S. Lee Merritt, a noted civil rights attorney who also defended the families of Botham Jean, Atatiana Jefferson and accusers of R. Kelly, sat down in an exclusive with The Shade Room to share why Ahmaud Arbery, his latest client, was captured on surveillance video surveying a neighboring construction just steps away from where he was eventually brutally gunned down on February 23.
According to Merritt, Arbery was excited about the possibility of becoming an electrician and was interested in infrastructure.
“He had two uncles on his mother’s side that were electricians, and he was entering an apprenticeship as an electrician,” Merritt said. “As you can see in the video, he looks up at the wiring, the walls, and the architecture– as you would expect someone with those interests to do.”
The Georgia Bureau of Investigation released a video of Arbery standing in the construction site, just hours before his death. A neighbor who was called on to survey the property believes he spotted Arbery at the site two weeks prior to the shooting. But the owner of the property told CNN that he did not want to assign any suspicions to Arbery because nothing was taken from the site.
The men arrested in Arbery’s death investigation claim they were propelled to follow Arbery due to a string of recent break-ins in the Brunswick, Georgia neighborhood, but a series of reported burglaries in the surrounding area was never proven.
This week, surveillance tape released from the site show several people visited the property in the time frame of Arbery’s death, yet he was the only one who was targeted.
Merritt also divulged the challenges in proving Arbery’s murder was a hate crime in a court of law. Though Arbery’s suspected killers, Gregory and Travis MicMichael were arrested earlier this month, calls have widened for the duo to face hate crime charges. The state of Georgia does not have a hate crime law on the books.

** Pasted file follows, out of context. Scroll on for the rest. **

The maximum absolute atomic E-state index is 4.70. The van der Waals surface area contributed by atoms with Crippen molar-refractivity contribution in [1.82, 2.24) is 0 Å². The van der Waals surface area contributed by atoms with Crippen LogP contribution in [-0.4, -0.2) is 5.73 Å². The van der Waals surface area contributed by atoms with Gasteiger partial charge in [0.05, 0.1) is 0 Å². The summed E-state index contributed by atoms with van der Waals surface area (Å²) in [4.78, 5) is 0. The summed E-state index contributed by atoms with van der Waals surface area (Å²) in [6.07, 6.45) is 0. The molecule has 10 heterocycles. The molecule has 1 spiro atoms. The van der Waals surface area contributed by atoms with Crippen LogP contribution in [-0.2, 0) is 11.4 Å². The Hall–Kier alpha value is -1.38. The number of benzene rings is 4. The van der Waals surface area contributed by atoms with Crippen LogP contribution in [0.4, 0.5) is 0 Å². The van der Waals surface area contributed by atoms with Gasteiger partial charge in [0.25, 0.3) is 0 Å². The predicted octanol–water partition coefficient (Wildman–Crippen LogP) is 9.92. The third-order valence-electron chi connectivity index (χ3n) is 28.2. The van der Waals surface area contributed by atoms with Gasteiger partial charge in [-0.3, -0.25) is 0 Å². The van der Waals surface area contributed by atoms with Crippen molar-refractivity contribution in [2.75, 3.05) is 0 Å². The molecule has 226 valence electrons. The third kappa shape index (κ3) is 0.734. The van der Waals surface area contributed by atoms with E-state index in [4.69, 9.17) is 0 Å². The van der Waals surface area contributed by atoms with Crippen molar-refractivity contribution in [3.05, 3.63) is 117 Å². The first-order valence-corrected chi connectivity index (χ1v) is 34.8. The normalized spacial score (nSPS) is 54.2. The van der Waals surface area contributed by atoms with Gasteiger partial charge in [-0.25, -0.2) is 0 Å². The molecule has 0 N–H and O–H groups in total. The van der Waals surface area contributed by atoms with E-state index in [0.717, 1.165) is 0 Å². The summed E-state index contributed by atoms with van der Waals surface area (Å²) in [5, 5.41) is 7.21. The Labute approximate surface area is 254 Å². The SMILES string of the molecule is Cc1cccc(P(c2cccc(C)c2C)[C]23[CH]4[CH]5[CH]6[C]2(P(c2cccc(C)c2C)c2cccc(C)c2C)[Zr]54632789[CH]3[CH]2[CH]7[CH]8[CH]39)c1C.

Merrit’s revelation comes as a 2017 video was released showing a police encounter where Arbery was tased by officers who claimed suspicion of drug dealing. In the video Arbery asserts that he has done nothing wrong, but was enjoying his day off rapping to songs in his car. The daughter and sister of the McMichaels also recently apologized for sharing images of Arbery’s body on Snapchat.
The obsession with displaying imagery showcasing the death of Black people in America continues on. However, it is not provocative nor endearing, to do this for the sake of sport, and is also becoming debatable regarding whether doing so actually exposes injustice. Yet it is a maddening reality because we know that without the viral footage of Arbery’s death, the McMichaels would still be roaming free.
Sharing and retweeting images of a Black person’s death is not the only way to demand justice. As the case continues to unravel, leading up to trial, details emerge to help put together on what happened during that winter night in Brunswick, Georgia.